The Personality part has to do with the personality of the men who commit sexual harassment. They are a small percentage of men. In my experience, you can take any random group of 100 men–random by age, education level, intelligence, economic/social background, national origin, etc–and among those 100 men will a handful, somewhere between two and five, who are inclined to engage in serious sexual harassment. I am convinced that these men have a personality disorder. Sometimes the personality disorder is obvious, and they get a reputation for being creepy. More often the personality disorder is only apparent with the other two factors come into play. When the sexually harassing behavior of these men is revealed, most people that know them are shocked that they have done it. If we assume that there are 1,000 males at an event like TAM, then by my reckoning you have something like 20 to 50 men you have to worry about.
The Proximity part is pretty obvious. Sexual harassment generally happens when the perpetrator and the victim are in close quarters and are exposed to each other on a prolonged basis. Proximity also amplifies the impact that the harassing behavior has on the victim. The victim knows that they will have to see the perpetrator again. They know that the behavior is likely to be repeated. They often know and like the perpetrator, and have difficulty coming to grips emotionally with the fact that a respected co-worker or colleague acted in a horrible way. Also, proximity allows the perpetrators to get to know their victims and focus on them. Most sexual harassers do not harass every women they come in contact with. Some may become fixated on a particular woman, and that usually takes repeated contact to develop. Some may target any woman that they feel is vulnerable and unlikely to report the behavior, and that takes a little time to learn. At a skeptics event like TAM, where we repeatedly see each other in the conference venue, in the hallways, in the bar, at meals, in elevators, and at parties, proximity is present.
Then we get to opportunity. There are many social settings that are not amenable to sexually harassing behavior because there are too many people within earshot. Sexual harassers almost always know that what they are doing is wrong, and they don’t want witnesses. So they wait until they are in one-on-one situations, which abound in the workplace, and at events like TAM. This one-on-one situation can happen in a crowd, it can happen in a bar–it can happen any time where other people are not paying attention to what the sexual harasser is doing.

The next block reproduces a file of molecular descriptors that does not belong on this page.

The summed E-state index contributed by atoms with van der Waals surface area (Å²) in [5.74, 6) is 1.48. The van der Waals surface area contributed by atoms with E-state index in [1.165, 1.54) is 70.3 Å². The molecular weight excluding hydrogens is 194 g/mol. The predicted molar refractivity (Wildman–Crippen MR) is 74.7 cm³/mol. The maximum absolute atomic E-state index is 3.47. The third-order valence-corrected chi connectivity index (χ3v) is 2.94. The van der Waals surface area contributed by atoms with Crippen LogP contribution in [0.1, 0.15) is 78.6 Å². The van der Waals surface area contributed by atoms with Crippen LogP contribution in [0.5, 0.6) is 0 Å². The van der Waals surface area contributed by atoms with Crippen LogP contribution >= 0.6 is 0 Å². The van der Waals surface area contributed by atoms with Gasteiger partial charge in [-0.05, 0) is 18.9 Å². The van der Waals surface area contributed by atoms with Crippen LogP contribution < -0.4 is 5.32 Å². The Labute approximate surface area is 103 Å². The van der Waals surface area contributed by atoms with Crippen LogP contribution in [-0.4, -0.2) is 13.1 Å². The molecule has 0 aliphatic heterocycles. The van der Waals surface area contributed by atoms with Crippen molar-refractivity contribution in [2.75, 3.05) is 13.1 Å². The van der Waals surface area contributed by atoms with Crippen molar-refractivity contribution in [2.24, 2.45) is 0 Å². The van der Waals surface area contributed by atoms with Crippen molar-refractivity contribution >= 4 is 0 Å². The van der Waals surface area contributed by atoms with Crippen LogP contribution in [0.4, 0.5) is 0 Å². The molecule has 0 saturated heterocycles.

So, at a skeptics event like TAM we have all the classic ingredients to make it an ideal place for sexual harassers to victimize women, but we have more than that. Unlike the workplace or a school, an event like TAM lacks the moderating influences that act discourage sexually harassing behavior. If you sexually harass women at the workplace you can get fired, and if you do so at school you can get expelled. Men know this, and it discourages many of them from engaging in sexually harassing behavior. This moderating influence is present at almost every other conference we experience. Most conferences are work-related. You are literally on the job. You are surrounded by your professional colleagues, and you can suffer the same consequences for misbehavior as you would at the workplace. The moderating factors present at work and school are almost completely nonexistent at an event like TAM, unless someone does something so bad that they get arrested. The most that can happen to a sexual harasser is that they get expelled from the conference, which is a minor inconvenience compared to the consequences at other venues. This lack of consequences is amplified by other factors, like the presence of alcohol and the feeling of euphoria many feel when being away from the stresses and reality of work and home life.
I would thus argue that a skeptic event like TAM is a custom-made environment for sexual harassment to occur. For women who experience it, it can be a extremely traumatic. It can certainly make them feel unwelcome and threatened. The next question, then, is what to do about it. That will be addressed in my next post.